A lot of our job is making sense of those books in what we call root casting them. We recast the financials to try to make them relevant to what we're doing, but also to make them coherent. Sometimes there are many missing pieces. The typical PBC are provided by client lists comes with a set of financials. We try to go back five years if they got the balance sheet, income statement, certainly statement of cashflows, if they've got it. Governing documents, we need articles, bylaws and management operating agreements, partnership agreements, buy-sell agreements, those kinds of things. That gets us started. A lot of us getting into a process. I don't want to get into the weeds too much, but we were always relying on not only those documents and income tax returns, but we are relying on the management interview. When we go to management and we ask them questions about their business, what's going on in the future, and what assumptions do you have? That's a big piece of it. We have to gauge that and make sure it passes the sniff test. It's reasonable.
That's important because businessowners oftentimes don't understand how much work goes into giving a proper valuation. It's common. Both of you have seen this, Bob, I'm sure you've seen this too of tax returns, not even close to the financials that they presented. Usually, there's an explanation and sometimes it’s that the CPA hasn’t made their adjusting entries. There's a lot of work that goes into having that conversation with the owner to get it right. They could pay for valuation that you're delivering it to them going, “We will base upon what you've told me, this is what I have.” They have to participate in the process.
Participation in the process can get hairy sometimes depending on what the circumstances are. We do valuations for solutions, for litigation purposes and for shareholder disputes. In those cases, everybody's got an agenda. In some cases, maybe a husband who owns a business and the wife is trying to get the valuation done for marital dissolution. We're not always getting cooperation on all sides to get all the accurate information. We're not auditors. We don't audit the books. We're not making any assumptions or making any comments about whether they're debt compliant, what the state of the financials are and the information we're getting. We do use professional judgment to assess whether what we're being told is reasonable or not.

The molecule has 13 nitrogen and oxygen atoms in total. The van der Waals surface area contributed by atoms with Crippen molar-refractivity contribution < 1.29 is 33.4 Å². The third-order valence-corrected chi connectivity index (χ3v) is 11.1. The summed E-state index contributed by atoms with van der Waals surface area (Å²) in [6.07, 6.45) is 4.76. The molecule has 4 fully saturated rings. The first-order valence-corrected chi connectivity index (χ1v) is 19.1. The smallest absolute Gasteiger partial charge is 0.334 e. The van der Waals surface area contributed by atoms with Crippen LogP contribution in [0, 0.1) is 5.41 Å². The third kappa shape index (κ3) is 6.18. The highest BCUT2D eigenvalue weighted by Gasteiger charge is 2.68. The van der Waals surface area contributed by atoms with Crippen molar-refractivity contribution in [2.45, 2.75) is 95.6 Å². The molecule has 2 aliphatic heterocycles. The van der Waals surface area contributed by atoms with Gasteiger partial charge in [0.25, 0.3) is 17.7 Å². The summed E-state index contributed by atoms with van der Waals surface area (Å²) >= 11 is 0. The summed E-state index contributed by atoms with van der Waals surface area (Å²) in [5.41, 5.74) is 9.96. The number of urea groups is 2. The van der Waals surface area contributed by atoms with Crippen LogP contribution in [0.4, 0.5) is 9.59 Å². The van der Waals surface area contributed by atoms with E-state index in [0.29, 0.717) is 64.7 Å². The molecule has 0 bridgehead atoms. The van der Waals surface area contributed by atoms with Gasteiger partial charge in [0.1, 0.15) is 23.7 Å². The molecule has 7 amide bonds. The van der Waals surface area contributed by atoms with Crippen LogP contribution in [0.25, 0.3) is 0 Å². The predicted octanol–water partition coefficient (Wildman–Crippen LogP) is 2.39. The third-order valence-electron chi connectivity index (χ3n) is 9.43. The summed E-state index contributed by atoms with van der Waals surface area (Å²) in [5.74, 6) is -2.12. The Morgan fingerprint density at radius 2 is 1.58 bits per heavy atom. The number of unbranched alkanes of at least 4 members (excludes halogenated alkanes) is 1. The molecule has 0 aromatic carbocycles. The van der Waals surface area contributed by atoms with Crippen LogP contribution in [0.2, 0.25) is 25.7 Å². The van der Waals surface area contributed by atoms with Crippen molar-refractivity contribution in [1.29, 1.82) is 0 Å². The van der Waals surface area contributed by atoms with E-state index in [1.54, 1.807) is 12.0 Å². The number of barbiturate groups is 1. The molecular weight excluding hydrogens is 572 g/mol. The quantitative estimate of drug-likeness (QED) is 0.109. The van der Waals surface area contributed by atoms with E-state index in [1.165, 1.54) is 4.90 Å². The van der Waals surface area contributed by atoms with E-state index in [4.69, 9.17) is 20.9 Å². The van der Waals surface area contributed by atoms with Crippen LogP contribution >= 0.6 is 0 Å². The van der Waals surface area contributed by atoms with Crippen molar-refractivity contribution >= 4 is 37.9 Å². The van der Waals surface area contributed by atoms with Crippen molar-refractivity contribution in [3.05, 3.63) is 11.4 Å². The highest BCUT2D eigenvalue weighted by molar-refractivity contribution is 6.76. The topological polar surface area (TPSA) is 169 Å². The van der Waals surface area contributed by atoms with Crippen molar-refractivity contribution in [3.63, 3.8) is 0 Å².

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Marla, do you think the people selling their businesses understand that there's more than one type of buyer?
No, I don't. That's where it's important for the business broker that they're working with to explain that to them. I don't think most of them are going to understand the process in general because they've never done it before. That valuation plays a big part in the type of buyer and attracting multiple buyers and all the above.
You've got the financial buyer. You've got the strategic buyer. What struck me as you guys were talking from the previous episode where we were talking about the procedures. All I could think about when you're talking about your companies, they can scale that. They can apply that process to their other company. They can bring all the stuff that you did extremely well and putting the company together. It would seem like to me a strategic buyer would view that differently than perhaps a financial buyer.